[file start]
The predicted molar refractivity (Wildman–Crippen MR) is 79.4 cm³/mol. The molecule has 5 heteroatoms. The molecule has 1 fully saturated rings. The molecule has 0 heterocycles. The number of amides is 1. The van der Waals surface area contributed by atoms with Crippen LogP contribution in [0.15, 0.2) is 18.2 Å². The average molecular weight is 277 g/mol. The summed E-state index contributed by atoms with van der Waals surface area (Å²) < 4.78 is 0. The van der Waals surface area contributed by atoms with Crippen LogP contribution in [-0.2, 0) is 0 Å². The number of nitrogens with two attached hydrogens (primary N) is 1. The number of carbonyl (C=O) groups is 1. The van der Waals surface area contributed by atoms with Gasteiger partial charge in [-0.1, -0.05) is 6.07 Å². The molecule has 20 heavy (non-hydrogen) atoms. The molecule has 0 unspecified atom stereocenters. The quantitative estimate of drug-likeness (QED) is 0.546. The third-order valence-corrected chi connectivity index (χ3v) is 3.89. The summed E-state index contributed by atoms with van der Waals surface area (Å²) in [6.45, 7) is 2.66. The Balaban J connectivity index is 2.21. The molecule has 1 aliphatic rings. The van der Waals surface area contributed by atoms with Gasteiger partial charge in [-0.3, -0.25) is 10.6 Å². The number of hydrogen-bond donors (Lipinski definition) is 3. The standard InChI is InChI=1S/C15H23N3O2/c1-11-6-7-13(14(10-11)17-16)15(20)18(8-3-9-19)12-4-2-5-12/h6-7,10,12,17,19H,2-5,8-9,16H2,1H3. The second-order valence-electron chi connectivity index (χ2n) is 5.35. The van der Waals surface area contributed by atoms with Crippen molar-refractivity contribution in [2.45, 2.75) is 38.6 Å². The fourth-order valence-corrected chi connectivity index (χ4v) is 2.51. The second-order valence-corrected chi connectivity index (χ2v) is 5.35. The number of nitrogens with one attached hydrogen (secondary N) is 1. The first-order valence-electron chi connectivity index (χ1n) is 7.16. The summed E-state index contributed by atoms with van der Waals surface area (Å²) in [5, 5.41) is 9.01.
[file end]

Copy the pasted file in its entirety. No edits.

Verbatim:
The predicted molar refractivity (Wildman–Crippen MR) is 79.4 cm³/mol. The molecule has 5 heteroatoms. The molecule has 1 fully saturated rings. The molecule has 0 heterocycles. The number of amides is 1. The van der Waals surface area contributed by atoms with Crippen LogP contribution in [0.15, 0.2) is 18.2 Å². The average molecular weight is 277 g/mol. The summed E-state index contributed by atoms with van der Waals surface area (Å²) < 4.78 is 0. The van der Waals surface area contributed by atoms with Crippen LogP contribution in [-0.2, 0) is 0 Å². The number of nitrogens with two attached hydrogens (primary N) is 1. The number of carbonyl (C=O) groups is 1. The van der Waals surface area contributed by atoms with Gasteiger partial charge in [-0.1, -0.05) is 6.07 Å². The molecule has 20 heavy (non-hydrogen) atoms. The molecule has 0 unspecified atom stereocenters. The quantitative estimate of drug-likeness (QED) is 0.546. The third-order valence-corrected chi connectivity index (χ3v) is 3.89. The summed E-state index contributed by atoms with van der Waals surface area (Å²) in [6.45, 7) is 2.66. The Balaban J connectivity index is 2.21. The molecule has 1 aliphatic rings. The van der Waals surface area contributed by atoms with Gasteiger partial charge in [-0.3, -0.25) is 10.6 Å². The number of hydrogen-bond donors (Lipinski definition) is 3. The standard InChI is InChI=1S/C15H23N3O2/c1-11-6-7-13(14(10-11)17-16)15(20)18(8-3-9-19)12-4-2-5-12/h6-7,10,12,17,19H,2-5,8-9,16H2,1H3. The second-order valence-electron chi connectivity index (χ2n) is 5.35. The van der Waals surface area contributed by atoms with Crippen molar-refractivity contribution in [2.45, 2.75) is 38.6 Å². The fourth-order valence-corrected chi connectivity index (χ4v) is 2.51. The second-order valence-corrected chi connectivity index (χ2v) is 5.35. The number of nitrogens with one attached hydrogen (secondary N) is 1. The first-order valence-electron chi connectivity index (χ1n) is 7.16. The summed E-state index contributed by atoms with van der Waals surface area (Å²) in [5, 5.41) is 9.01.